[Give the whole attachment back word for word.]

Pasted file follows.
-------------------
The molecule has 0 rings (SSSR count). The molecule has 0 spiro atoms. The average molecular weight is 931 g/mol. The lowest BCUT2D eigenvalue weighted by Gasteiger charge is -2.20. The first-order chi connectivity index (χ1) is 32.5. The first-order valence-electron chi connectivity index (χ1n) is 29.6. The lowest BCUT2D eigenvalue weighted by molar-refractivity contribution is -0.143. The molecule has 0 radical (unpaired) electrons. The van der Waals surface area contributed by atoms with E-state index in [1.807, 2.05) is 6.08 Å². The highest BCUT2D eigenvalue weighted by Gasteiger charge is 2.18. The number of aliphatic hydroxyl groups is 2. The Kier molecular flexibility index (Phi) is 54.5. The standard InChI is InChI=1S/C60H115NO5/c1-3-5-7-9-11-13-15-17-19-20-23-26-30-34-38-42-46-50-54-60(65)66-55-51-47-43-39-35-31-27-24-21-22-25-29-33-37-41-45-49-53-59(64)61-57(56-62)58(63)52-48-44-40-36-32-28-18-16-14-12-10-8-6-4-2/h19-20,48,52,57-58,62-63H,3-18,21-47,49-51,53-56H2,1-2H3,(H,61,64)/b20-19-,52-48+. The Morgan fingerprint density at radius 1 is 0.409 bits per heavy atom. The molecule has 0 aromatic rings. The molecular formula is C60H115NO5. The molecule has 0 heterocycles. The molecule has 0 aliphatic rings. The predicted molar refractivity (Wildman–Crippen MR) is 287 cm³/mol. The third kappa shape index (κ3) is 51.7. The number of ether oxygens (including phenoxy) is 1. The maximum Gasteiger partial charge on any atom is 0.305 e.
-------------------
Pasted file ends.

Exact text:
The molecule has 0 rings (SSSR count). The molecule has 0 spiro atoms. The average molecular weight is 931 g/mol. The lowest BCUT2D eigenvalue weighted by Gasteiger charge is -2.20. The first-order chi connectivity index (χ1) is 32.5. The first-order valence-electron chi connectivity index (χ1n) is 29.6. The lowest BCUT2D eigenvalue weighted by molar-refractivity contribution is -0.143. The molecule has 0 radical (unpaired) electrons. The van der Waals surface area contributed by atoms with E-state index in [1.807, 2.05) is 6.08 Å². The highest BCUT2D eigenvalue weighted by Gasteiger charge is 2.18. The number of aliphatic hydroxyl groups is 2. The Kier molecular flexibility index (Phi) is 54.5. The standard InChI is InChI=1S/C60H115NO5/c1-3-5-7-9-11-13-15-17-19-20-23-26-30-34-38-42-46-50-54-60(65)66-55-51-47-43-39-35-31-27-24-21-22-25-29-33-37-41-45-49-53-59(64)61-57(56-62)58(63)52-48-44-40-36-32-28-18-16-14-12-10-8-6-4-2/h19-20,48,52,57-58,62-63H,3-18,21-47,49-51,53-56H2,1-2H3,(H,61,64)/b20-19-,52-48+. The Morgan fingerprint density at radius 1 is 0.409 bits per heavy atom. The molecule has 0 aromatic rings. The molecular formula is C60H115NO5. The molecule has 0 heterocycles. The molecule has 0 aliphatic rings. The predicted molar refractivity (Wildman–Crippen MR) is 287 cm³/mol. The third kappa shape index (κ3) is 51.7. The number of ether oxygens (including phenoxy) is 1. The maximum Gasteiger partial charge on any atom is 0.305 e.